Why Chinese Medicine Rejects Raw Food

January 1, 2019

 At least once a week I have to ruin someone’s life and entire world perspective by advising them to stop eating salads and drinking smoothies.

 

I see their wigs blow back as their eyes bulge out of their heads and minds blow, and I calmly nod my head with a gentle smirk, trying my best to avoid trying my best impersonation of some stereotypical, wise, ancient Chinese healer. I’m just some white dude from New York.

 

Still I understand Chinese Medicine, at least relatively so, and one of the many distinctions between its (our) perspective on diet and that of most modern western customs or fads is the insistence on food being cooked. Chinese Medicine’s nutritional paradigm is practically polar opposite to that of raw foodies, not only in encouragement of an omnivorous balance, but especially in respect to temperature. They (we) do not believe that cooking foods extracts their nutrients into thin air, but instead makes the nutrients easier to assimilate, and requests less work of our metabolic energy.

 

There was another western fad some years back that pontificated a great way to lose weight was via ice cold drinks, hypothesizing if the body was forced to convert the drinks’ cold temperatures to that of our bodies it would serve as a workout for the internal organs that would somehow make them stronger and in the process us thinner. By this rationale we would also lose weight by overeating, and the best way to boost our lungs would be by exposing them to plenty of pollution.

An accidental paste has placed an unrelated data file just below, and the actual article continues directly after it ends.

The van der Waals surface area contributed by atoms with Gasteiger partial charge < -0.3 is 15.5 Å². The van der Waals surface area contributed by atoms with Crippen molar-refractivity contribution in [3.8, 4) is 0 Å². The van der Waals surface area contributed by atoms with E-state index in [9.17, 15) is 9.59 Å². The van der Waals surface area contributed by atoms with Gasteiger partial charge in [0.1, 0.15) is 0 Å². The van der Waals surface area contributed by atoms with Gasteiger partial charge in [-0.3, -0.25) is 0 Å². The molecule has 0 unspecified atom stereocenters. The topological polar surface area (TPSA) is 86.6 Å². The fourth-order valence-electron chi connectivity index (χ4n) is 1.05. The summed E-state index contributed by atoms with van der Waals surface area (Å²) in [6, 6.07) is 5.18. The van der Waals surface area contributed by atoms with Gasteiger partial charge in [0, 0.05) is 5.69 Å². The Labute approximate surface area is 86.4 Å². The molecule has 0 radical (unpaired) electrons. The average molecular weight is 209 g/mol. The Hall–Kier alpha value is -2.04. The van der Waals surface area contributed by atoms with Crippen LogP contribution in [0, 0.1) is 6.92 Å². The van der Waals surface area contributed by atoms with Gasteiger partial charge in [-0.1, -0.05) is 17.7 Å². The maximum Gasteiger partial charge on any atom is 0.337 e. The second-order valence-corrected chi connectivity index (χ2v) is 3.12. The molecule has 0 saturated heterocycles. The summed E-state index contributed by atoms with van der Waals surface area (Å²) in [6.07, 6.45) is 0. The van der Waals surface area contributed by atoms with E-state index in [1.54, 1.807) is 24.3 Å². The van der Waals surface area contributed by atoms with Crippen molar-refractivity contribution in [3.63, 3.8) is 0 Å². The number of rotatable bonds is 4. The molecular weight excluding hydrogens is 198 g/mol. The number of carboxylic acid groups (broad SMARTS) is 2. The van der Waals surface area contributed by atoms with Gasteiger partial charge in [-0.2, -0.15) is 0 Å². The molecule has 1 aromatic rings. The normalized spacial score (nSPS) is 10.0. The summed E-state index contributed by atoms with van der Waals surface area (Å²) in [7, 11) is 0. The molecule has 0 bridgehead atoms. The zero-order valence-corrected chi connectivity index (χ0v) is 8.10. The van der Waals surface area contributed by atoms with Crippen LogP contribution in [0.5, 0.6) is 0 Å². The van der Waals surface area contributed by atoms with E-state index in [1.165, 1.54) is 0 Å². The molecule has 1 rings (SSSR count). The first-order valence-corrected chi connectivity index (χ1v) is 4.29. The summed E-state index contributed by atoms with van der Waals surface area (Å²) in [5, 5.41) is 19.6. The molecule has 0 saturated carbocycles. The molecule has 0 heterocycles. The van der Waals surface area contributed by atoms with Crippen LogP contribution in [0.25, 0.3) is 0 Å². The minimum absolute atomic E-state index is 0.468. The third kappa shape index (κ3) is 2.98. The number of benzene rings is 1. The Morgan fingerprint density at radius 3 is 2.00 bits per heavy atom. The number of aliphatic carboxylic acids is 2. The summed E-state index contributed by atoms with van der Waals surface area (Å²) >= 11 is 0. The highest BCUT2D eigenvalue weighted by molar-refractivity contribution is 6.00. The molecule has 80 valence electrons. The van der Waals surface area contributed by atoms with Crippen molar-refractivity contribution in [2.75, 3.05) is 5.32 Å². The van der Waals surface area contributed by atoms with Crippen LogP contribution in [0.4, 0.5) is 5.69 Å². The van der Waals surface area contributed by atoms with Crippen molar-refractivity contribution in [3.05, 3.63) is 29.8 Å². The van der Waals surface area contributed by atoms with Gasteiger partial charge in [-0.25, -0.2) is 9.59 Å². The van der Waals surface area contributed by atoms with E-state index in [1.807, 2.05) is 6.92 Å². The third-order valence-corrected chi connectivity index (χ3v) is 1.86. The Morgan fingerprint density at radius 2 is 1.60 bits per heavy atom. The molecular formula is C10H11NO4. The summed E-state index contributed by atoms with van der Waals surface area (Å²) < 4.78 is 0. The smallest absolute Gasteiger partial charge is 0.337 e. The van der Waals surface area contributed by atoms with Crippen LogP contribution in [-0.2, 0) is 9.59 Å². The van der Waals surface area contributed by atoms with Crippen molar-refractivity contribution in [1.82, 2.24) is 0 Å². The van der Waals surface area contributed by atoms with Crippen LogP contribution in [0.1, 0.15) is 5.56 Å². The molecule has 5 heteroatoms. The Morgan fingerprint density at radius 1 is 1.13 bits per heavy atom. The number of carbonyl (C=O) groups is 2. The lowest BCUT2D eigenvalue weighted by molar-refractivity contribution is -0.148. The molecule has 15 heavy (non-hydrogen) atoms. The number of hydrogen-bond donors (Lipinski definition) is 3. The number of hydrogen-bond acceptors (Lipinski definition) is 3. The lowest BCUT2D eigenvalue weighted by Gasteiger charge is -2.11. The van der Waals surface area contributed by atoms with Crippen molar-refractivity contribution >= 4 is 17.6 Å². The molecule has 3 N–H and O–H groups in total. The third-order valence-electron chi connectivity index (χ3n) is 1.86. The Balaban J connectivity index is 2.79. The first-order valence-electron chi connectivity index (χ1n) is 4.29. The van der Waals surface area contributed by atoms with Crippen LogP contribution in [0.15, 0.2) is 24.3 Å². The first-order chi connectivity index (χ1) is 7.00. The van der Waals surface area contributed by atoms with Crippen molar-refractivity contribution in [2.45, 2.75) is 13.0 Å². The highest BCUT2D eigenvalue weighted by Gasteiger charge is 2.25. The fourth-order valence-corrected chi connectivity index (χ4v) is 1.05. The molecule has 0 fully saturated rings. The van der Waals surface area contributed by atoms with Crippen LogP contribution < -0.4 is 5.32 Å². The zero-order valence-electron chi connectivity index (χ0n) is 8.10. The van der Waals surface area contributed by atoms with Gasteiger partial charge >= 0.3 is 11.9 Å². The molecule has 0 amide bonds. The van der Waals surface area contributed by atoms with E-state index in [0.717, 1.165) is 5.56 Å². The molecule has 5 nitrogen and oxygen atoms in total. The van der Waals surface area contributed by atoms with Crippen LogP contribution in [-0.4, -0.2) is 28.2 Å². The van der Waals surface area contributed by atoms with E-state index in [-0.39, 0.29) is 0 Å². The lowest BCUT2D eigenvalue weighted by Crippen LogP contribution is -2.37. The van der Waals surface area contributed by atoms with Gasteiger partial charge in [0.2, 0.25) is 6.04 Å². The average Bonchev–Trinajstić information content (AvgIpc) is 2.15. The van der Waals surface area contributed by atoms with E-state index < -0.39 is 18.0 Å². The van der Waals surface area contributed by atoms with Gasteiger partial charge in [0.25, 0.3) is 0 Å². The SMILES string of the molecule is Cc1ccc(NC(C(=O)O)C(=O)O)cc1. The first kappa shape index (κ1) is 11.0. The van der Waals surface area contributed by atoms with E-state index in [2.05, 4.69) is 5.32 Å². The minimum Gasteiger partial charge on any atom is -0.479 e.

The (scientific) fact is that ice (and cold temperatures) constricts the blood vessels, which slows peristalsis, which is a primary part of digestion. By this rationale ice cream is actually the single worst food one can put in their body, as it is a compound of our trifecta of evils: ice, dairy and refined sugar. Of course there may be some debate around certain kinds of dairy, especially in the context of the ketogenic diet or ayurvedic approach, however within a less specific lifestyle it is mostly inadvisable. I digress…

 

Salad is actually okay, but in moderation, preferably coupled with other warm foods, more so during warm weather months and more so in people with warm bodily constitutions. For example, in the middle of July someone who generally tends to feel warm might do well with consuming salad once a day (max), whereas in January someone who generally tends more cold shouldn’t have it more than once a month. One of the paragon premises of holistic medicine that gets criminally overlooked is that there is no one size fits all prescription for any condition. I digress.

 

Smoothies are excusable in moderation and within similar climactic contexts. Juiced fruits turn directly into sugar and juiced veggies are just not considered as nourishing as cooked ones. To even have a chance at true satiation (important to discern between bloated and satiated) via anything consumable through straws we advise including plenty of fat ingredients, i.e. peanut/almond butter and/or avocado.